Dave Shea and Molly Holzschlag have co-authored a book entitled “Zen of CSS” which should be out in December or early 2005, and it is already available for pre-order: Amazon.com: Books: The Zen of CSS Design : Visual Beauty for the Web
Anyone familiar with the CSS Zen Garden will know what this book is all about. And anyone familiar with me knows I’ve been downloading these sorts of books into my head at a fast pace, so inevitably I’ll be spending more of my pocket change on this latest volume.
A friend just forwarded to me this hilarious analysis of Bush’s performance at the debates last night: George Bush as programming project leader
Last night, while watching the first of the Kerry/Bush debates, I was struck by what a terrible programming project leader President Bush would make.
He kept repeating the importance of staying on the course that was originally set out on, even in the face of things not going as planned: “the way to win this is to be steadfast and resolved and to follow through on the plan.” He also said that changing course would be demoralizing to the troops: “What kind of message does it say to our troops in harm’s way, ‘wrong war, wrong place, wrong time?'”
I certainly know that that approach doesn’t work on programming projects. If there’s one thing that seasoned programmers know, it’s that projects never go as planned, and course correction is critical. Even worse, the programmers in the trenches know how the project is going, and aren’t inspired when things carry on as if nothing is wrong. For a project leader to act as if there are no problems is insulting to those doing the work.
Indeed, this kind of thinking would make for a horrible project manager of any sort! This is certainly not the iterative procss that I came to learn from my Rational Unified Process training. When you have new information, new problems, and new requirements, you evaluate your current course of action and you adjust as required. To fail to do so is to ensure that your project will yield the wrong result.
It was great fun watching the debate last night with all my Republican friends. I was definitely the odd man out, but as my grandmother always used to say, there’s nothing more dull than a conversation where everyone agrees all the time. Anyway, the especially fun part was to watch their faces contort in horror and disgust as Bush fumbled his way through, while Kerry soundly spanked him where it hurts the most.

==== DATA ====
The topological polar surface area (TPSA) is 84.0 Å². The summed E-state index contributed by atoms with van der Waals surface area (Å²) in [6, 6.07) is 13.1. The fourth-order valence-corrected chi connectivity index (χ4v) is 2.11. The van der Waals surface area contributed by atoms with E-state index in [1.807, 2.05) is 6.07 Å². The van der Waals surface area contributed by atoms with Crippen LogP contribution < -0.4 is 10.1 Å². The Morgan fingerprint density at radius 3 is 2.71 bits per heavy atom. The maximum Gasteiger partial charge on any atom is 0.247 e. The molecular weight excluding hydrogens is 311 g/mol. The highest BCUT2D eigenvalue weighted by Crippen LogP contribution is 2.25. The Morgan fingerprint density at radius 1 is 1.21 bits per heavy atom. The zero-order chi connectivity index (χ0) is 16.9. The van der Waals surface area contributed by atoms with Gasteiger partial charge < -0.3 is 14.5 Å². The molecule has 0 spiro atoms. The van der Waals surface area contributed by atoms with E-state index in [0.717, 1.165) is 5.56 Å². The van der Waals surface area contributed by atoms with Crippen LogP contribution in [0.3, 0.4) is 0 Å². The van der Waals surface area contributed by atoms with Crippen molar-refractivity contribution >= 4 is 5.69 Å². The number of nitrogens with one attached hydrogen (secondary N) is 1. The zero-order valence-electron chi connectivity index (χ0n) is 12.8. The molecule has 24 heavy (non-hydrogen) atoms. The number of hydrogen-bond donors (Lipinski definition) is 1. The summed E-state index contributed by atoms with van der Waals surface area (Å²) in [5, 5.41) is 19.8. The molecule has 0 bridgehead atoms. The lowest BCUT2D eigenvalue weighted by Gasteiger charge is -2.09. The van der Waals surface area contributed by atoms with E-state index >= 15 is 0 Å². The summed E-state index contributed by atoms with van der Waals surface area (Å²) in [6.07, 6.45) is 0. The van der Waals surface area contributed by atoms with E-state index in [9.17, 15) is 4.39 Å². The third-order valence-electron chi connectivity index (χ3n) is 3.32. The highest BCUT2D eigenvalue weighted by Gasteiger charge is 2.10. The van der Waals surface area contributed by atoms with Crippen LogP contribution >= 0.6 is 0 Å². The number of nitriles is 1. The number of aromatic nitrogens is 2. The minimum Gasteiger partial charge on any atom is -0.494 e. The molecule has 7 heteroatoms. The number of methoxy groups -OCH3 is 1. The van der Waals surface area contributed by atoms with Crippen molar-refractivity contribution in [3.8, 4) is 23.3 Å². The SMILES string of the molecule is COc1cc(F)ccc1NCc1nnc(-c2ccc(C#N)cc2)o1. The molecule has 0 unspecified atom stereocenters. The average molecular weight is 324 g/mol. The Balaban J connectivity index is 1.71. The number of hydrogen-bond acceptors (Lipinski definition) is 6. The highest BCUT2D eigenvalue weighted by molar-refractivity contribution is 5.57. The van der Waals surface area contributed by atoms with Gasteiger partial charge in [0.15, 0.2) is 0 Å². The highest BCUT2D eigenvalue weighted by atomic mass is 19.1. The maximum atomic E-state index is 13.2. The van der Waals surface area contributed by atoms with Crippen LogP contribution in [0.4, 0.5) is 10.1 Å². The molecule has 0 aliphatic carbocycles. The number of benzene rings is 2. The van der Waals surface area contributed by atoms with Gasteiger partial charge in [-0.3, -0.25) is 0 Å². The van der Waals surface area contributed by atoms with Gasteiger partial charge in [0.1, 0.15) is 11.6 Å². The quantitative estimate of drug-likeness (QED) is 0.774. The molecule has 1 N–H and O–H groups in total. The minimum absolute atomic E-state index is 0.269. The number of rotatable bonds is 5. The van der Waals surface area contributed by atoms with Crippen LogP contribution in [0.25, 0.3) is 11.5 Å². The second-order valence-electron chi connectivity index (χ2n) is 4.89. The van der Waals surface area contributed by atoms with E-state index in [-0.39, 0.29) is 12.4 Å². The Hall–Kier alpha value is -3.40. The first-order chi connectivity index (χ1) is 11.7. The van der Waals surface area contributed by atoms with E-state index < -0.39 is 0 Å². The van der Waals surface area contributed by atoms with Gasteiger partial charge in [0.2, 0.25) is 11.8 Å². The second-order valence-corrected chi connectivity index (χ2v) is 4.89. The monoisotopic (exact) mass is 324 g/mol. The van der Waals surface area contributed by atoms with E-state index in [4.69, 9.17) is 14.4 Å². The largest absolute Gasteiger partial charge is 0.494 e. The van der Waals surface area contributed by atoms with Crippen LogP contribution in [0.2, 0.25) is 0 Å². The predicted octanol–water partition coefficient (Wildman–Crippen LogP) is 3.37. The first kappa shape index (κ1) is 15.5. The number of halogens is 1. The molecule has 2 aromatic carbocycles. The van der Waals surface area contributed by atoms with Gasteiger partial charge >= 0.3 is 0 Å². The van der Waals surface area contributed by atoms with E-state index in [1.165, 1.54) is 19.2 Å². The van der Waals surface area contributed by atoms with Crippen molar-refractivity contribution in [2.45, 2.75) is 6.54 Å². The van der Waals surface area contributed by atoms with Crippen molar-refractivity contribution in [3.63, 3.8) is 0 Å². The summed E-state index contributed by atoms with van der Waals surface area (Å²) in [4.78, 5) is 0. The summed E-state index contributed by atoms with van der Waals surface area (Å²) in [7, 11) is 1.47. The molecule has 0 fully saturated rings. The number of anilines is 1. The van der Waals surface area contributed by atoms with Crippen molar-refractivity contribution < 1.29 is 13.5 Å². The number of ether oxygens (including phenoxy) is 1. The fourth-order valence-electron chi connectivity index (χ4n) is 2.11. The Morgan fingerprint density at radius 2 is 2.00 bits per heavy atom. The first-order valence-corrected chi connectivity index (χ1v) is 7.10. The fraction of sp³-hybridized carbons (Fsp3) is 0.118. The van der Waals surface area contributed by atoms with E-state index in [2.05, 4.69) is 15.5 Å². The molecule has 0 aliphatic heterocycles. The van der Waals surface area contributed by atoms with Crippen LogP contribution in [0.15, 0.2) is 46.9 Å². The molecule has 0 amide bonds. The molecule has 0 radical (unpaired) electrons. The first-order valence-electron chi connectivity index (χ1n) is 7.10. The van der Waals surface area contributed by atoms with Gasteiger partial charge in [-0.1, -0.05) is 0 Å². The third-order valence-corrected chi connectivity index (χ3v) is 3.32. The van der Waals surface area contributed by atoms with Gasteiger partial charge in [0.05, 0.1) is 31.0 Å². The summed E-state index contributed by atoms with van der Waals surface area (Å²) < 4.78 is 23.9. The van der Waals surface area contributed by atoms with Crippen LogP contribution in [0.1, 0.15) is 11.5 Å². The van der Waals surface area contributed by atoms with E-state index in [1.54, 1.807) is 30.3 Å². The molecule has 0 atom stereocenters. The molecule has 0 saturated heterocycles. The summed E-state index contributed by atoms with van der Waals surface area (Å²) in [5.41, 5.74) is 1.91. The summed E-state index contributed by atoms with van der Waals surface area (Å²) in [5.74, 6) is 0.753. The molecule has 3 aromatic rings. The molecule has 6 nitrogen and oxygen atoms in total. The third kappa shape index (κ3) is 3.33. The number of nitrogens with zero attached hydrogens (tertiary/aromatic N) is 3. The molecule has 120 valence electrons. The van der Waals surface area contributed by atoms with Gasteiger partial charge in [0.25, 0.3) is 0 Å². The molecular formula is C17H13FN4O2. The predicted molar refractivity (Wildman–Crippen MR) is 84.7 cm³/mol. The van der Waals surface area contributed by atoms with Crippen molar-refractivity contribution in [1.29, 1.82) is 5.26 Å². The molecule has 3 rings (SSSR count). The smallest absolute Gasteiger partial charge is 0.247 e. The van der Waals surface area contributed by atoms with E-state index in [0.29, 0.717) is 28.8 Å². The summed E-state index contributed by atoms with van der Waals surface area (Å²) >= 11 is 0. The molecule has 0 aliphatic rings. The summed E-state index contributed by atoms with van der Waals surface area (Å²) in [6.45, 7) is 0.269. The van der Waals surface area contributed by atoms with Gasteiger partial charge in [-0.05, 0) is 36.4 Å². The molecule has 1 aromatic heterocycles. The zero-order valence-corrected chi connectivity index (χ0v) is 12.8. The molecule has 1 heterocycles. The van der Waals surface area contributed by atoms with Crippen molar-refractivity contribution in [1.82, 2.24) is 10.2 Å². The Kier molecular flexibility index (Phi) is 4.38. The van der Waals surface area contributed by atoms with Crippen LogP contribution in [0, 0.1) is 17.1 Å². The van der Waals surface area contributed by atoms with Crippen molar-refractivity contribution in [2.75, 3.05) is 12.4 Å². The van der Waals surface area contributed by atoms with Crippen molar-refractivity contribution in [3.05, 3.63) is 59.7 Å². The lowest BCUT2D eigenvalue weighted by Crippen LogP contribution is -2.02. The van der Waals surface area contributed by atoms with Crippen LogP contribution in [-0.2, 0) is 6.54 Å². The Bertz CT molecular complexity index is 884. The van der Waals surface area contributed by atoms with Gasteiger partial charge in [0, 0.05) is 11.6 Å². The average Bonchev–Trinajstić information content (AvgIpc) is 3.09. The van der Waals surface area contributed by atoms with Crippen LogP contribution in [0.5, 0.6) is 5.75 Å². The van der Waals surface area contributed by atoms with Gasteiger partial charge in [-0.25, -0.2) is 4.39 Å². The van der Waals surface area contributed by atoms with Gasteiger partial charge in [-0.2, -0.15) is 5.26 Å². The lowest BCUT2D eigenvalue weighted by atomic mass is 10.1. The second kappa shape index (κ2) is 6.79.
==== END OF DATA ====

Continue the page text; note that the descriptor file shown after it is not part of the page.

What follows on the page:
I thought that for the most part, Kerry did an excellent job. He explained correctly how his opponents had spun his stances on issues were not simply the symptoms of a person who cannot make up one’s mind, but rather the logical courses of action when new information arises about a situation. Bush held on to the frightening stance that given the new information regarding Iraq and all, that he would have done things in exactly the same way. Amazing. Kerry showed poise, intelligence, and thoughtfulness, while Bush seemed desperate and even confused at times.
Going forward, if Kerry wants to really bring this game home, he needs to take the debate up one more notch. There were some really solid moments, but what I would like to see in the next debate is for him to deliver one timeless statement – something of historic proportion that is quotable for decades to come.
I hope everyone watches these debates. It is really important to be able to see what these guys are made of, and to not rely on the spinmasters to learn about the candidates and form your opinion. Every criticism, such as Kerry’s supposed indecisiveness, deserves an immediate and unfiltered rebuttal, so that the voter can evaluate the validity of such statements for themselves.